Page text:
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Another delay, cost increase for Mountain Valley Pipeline
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Another delay, cost increase for Mountain Valley Pipeline

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Mountain Valley Pipeline said Tuesday it will take longer, until summer 2022, and cost more, $6.2 billion, to complete a natural gas pipeline that will run through Southwest Virginia.

The latest in a series of such announcements was made by Equitrans Midstream Corp., the lead partner in the joint venture.

When construction began four years ago, the project was expected to be finished by late 2018 at a cost of $3.7 billion.

In a conference call with financial analysts to discuss first quarter results, Equitrans attributed the latest setback to a change in the permitting process for about 420 stream and wetland crossings that remain for the 303-mile pipeline to make.

Legal challenges by environmental groups forced Mountain Valley to abandon a blanket permit issued by the U.S. Army Corps of Engineers. It now plans to seek individual permits to trench through some of the water bodies in Virginia and West Virginia, while asking the Federal Energy Regulatory Commission to allow drilling tunnels under others.

Despite numerous delays and cost increases, the company continues to paint a rosy picture for investors and the public.

“Our business remains strong and robust,” Equitrans chairman and CEO Thomas Karam said. The latest delay provides more time to develop litigation-proof procedures, he said, “and reinforces our confidence that we will bring MVP into service in the summer of 2022.”

Opponents were not swayed.

“This unnecessary pipeline threatens the health of our water, people, climate, and communities,” said Russell Chisholm of Giles County, co-chair of the Protect of Water, Heritage Rights coalition.

“While this dangerous pipeline never should have been proposed in the first place, it’s not too late for MVP to wise up, cut their losses, and fold this losing hand,” Chisholm said.

Mountain Valley says it has completed work on large stretches of the pipeline, including about half of the 1,000-some crossings of streams and wetlands — perhaps the most troublesome aspect of construction.

A federal appeals court rejected one set of permits in 2018, and more recently indicated that it would do the same if Mountain Valley continued to pursue the blanket approval from the Army Corps.

After taking a winter break, construction crews resumed work in so-called “upland areas” in March and are expected to be done by September, Equitrans president and chief operating officer Diana Charletta said during the conference call.

That would give the company time to obtain approvals for about 10 miles of water body crossings and 8 miles in and next to the Jefferson National Forest. Permits are expected to be granted by the end of this year for those areas, allowing construction to ramp up again next spring, she said.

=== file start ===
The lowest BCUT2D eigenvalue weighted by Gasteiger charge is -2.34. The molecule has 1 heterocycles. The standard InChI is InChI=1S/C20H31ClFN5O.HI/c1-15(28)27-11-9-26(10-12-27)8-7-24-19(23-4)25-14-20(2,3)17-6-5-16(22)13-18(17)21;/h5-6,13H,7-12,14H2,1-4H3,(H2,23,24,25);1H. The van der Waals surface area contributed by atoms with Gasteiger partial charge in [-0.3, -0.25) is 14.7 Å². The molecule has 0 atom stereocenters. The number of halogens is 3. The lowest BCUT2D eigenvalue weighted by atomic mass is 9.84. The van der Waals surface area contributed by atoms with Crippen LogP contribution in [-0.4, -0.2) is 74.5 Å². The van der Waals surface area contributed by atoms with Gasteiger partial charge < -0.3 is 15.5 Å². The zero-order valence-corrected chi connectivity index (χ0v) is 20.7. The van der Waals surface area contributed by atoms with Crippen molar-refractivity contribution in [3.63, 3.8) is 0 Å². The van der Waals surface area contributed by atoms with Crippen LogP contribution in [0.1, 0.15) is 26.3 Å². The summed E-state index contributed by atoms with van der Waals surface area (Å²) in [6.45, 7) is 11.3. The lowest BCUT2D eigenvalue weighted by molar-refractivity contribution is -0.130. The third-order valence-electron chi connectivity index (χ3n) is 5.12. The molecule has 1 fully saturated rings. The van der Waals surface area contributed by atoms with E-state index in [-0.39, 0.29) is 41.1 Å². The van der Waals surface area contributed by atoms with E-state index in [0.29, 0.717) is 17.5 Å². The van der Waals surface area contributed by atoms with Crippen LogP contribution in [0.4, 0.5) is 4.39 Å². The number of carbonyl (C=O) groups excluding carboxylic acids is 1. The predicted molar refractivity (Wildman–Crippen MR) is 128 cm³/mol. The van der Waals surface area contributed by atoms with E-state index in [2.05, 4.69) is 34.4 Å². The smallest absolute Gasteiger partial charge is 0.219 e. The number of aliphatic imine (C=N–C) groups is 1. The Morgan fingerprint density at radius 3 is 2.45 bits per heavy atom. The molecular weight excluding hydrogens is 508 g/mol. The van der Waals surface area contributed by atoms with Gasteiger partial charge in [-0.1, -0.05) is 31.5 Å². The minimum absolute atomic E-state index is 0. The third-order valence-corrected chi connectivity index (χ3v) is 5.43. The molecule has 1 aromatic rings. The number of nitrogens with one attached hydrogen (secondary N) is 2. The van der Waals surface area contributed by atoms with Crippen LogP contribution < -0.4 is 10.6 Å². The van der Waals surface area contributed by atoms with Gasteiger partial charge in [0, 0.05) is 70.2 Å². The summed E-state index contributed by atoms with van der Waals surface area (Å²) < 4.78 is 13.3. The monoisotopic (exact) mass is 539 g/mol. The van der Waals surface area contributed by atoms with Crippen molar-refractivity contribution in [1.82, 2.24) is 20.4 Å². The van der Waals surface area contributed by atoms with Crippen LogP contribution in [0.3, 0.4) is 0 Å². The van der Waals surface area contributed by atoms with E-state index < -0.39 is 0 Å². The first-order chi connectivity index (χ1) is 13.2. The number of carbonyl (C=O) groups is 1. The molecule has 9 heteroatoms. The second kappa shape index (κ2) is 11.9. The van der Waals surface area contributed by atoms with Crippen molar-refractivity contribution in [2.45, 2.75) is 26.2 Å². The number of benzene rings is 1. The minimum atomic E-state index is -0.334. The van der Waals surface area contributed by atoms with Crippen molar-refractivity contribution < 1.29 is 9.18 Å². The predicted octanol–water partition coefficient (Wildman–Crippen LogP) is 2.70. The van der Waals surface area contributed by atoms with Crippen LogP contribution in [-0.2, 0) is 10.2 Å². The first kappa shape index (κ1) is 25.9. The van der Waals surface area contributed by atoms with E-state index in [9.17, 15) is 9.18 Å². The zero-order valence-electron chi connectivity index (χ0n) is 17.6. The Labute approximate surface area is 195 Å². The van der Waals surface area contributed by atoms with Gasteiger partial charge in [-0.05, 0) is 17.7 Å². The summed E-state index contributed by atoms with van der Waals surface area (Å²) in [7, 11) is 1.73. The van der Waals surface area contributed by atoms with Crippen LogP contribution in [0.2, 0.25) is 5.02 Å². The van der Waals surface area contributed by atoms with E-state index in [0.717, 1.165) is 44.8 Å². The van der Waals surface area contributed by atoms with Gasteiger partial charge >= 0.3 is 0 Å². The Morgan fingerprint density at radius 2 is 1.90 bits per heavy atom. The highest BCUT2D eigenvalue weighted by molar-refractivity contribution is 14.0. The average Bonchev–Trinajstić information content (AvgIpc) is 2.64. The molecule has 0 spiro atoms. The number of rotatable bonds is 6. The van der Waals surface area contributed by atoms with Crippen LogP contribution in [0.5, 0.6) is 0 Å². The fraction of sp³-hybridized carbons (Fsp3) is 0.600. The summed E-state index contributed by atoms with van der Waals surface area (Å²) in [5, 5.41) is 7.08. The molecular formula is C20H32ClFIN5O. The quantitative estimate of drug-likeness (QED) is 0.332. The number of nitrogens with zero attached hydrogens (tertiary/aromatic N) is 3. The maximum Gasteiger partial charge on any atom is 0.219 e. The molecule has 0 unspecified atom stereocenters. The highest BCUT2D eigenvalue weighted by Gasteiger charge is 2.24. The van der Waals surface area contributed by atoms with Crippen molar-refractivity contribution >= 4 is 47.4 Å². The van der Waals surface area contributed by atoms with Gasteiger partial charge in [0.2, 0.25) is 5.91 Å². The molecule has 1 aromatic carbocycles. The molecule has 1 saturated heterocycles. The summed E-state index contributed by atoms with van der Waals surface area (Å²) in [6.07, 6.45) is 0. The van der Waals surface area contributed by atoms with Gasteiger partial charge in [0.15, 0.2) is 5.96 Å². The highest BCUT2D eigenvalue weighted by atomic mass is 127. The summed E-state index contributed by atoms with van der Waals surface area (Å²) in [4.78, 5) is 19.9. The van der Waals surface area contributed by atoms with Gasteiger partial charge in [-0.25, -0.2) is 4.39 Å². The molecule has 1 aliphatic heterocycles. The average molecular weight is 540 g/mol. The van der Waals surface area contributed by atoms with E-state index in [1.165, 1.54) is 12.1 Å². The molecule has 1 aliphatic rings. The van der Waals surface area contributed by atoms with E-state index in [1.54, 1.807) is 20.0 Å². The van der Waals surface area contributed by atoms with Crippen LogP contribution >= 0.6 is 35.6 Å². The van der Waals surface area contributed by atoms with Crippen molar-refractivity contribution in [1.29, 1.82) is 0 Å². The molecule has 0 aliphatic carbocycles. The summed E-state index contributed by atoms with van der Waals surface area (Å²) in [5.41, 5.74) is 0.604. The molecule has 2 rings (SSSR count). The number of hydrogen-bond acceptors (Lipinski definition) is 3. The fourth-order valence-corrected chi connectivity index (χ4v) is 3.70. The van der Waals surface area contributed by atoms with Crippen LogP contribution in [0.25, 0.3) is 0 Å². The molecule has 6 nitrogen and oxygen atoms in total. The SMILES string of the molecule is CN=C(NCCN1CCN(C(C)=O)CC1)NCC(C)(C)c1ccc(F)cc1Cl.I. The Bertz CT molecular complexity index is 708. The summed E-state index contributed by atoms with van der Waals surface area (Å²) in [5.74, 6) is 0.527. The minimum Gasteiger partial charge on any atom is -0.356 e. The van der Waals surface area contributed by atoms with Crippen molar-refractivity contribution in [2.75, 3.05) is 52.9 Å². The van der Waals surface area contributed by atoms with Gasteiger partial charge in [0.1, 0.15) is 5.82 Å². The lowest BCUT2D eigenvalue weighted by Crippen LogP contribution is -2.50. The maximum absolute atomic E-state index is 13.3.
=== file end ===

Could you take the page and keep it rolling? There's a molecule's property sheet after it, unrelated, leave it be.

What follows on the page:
But the company still faces challenges, including obtaining a water quality certification from Virginia’s State Water Control Board.

The Department of Environmental Quality has said it will take up to a year to review the application and give the board time to act, and opponents are sure to point to Mountain Valley’s environmental problems during a public comment session.

Since the company began digging trenches for the 42-inch diameter pipeline along steep mountain terrain, regulators have cited it more than 300 times for violating erosion and sediment control regulations.

During Tuesday’s conference call, Equitrans officials were asked about an option held by EQT Corp. — a major driller of natural gas that would pay to have it transported by Mountain Valley — that will become available on Jan. 1, 2022.

If the project is not completed by then, EQT will have one year to decide whether to take a cash payment of $196 million in lieu of reduced rates that will kick in once the pipeline goes into service. No decision has been made, financial analysts were told.

Natalie Cox, a spokeswoman for Mountain Valley, said the option applies to Equitrans’ gathering systems, which provide a connection between drilling wells and “any one of many transmission lines.”

“This cash payment has nothing to do with EQT’s shipping commitment,” Cox wrote in an email, noting that the company has remained supportive of Mountain Valley in public statements and regulatory filings.

Mountain Valley will ship 2 billion cubic feet per day of pressurized natural gas from the Appalachian basin to markets along the East Coast, and is particularly vital to the Southeast region, she said.

“The need for an abundant, reliable energy supply is real,” Cox wrote, “and unnecessary delays are affecting consumers.”

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